How Is Rosé Made?

Rose, a very popular drink across the world, but many are left wondering how this is made. We have put together some information to help you understand your wine better.

The Growing Process

Rosé wine is grown like other wines- using a wide variety of red grapes grown all over the world. The dark coloured grapes give the wines the beautiful pink colour.

Fermentation/ Filtration Process

    The skins of the red grapes are removed during the production, leaching the tannins off the skin, which affects also the flavours of the wines. This stops the contact between the grape and its skin, keeping the rosé a nice pink colour, instead of a deep red. Although the depth of the pinkness of your rosé depends upon grape variety, it also depends upon the length of time the grape skins are in contact with the fruit for.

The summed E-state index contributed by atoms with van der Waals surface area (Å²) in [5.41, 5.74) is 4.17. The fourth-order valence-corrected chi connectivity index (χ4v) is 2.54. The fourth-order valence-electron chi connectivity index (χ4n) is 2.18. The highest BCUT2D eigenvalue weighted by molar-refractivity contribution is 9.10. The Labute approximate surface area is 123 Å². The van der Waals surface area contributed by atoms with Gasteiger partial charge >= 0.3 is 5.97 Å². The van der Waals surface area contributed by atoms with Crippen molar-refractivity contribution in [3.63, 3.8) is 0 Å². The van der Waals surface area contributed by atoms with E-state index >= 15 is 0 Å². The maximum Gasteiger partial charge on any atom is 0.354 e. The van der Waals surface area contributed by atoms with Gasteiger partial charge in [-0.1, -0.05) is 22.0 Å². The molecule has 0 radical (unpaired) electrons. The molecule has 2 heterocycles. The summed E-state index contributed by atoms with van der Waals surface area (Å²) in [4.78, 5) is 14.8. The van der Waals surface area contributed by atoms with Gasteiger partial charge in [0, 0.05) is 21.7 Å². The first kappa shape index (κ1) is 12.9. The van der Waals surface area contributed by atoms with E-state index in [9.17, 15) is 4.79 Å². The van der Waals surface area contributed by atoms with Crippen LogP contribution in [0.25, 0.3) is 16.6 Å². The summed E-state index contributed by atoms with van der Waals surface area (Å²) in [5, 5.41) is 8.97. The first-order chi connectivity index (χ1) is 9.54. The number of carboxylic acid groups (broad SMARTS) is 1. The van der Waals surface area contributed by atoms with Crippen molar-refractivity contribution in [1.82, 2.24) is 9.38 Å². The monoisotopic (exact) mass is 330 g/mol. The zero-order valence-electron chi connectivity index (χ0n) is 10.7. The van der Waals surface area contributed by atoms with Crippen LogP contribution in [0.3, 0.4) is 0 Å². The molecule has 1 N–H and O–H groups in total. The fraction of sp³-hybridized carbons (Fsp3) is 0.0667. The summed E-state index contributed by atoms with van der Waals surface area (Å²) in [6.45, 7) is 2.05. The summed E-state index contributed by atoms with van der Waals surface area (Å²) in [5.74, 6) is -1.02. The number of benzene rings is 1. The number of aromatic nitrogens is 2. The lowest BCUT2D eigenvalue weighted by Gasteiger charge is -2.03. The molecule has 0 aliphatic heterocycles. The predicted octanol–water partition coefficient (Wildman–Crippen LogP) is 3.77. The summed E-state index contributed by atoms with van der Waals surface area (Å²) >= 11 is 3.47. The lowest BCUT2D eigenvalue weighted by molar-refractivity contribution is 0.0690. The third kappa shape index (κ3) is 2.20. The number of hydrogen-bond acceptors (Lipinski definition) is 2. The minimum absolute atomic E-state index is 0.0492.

How Is Rose Made Blog

Vin Gris

Vin Gris is a popular method of making rosé in France. This method involves minimal maceration time. This is produced by removing some of the clear juices from the fruit to make the wine, instead of leaving this to rest with its skin on for a small period of time (like normal rose production). The rest of the grape is normally used to produce Pinot Noir or other deep red wines, by pressing the grapes for a second time. 

Rosé Facts 

Rosé is most famously produced in the Provence region in France - 
The Provence region has been producing rosé for 1000s of years and is well known for its fruity and delicate notes in their wines. The most commonly used grapes are Cinsault, Grenache, Mourvèdre and Ugni blanc.    
Rosé wine is not just a mixture of red and white wine -
The mixture of white and red wines is called a 'blush' and 'rosé' refers to the fermentation process, where the skins are removed. 
Rosé is not for keeping - 
Rosé wines do not keep well because the younger wines taste fresher.

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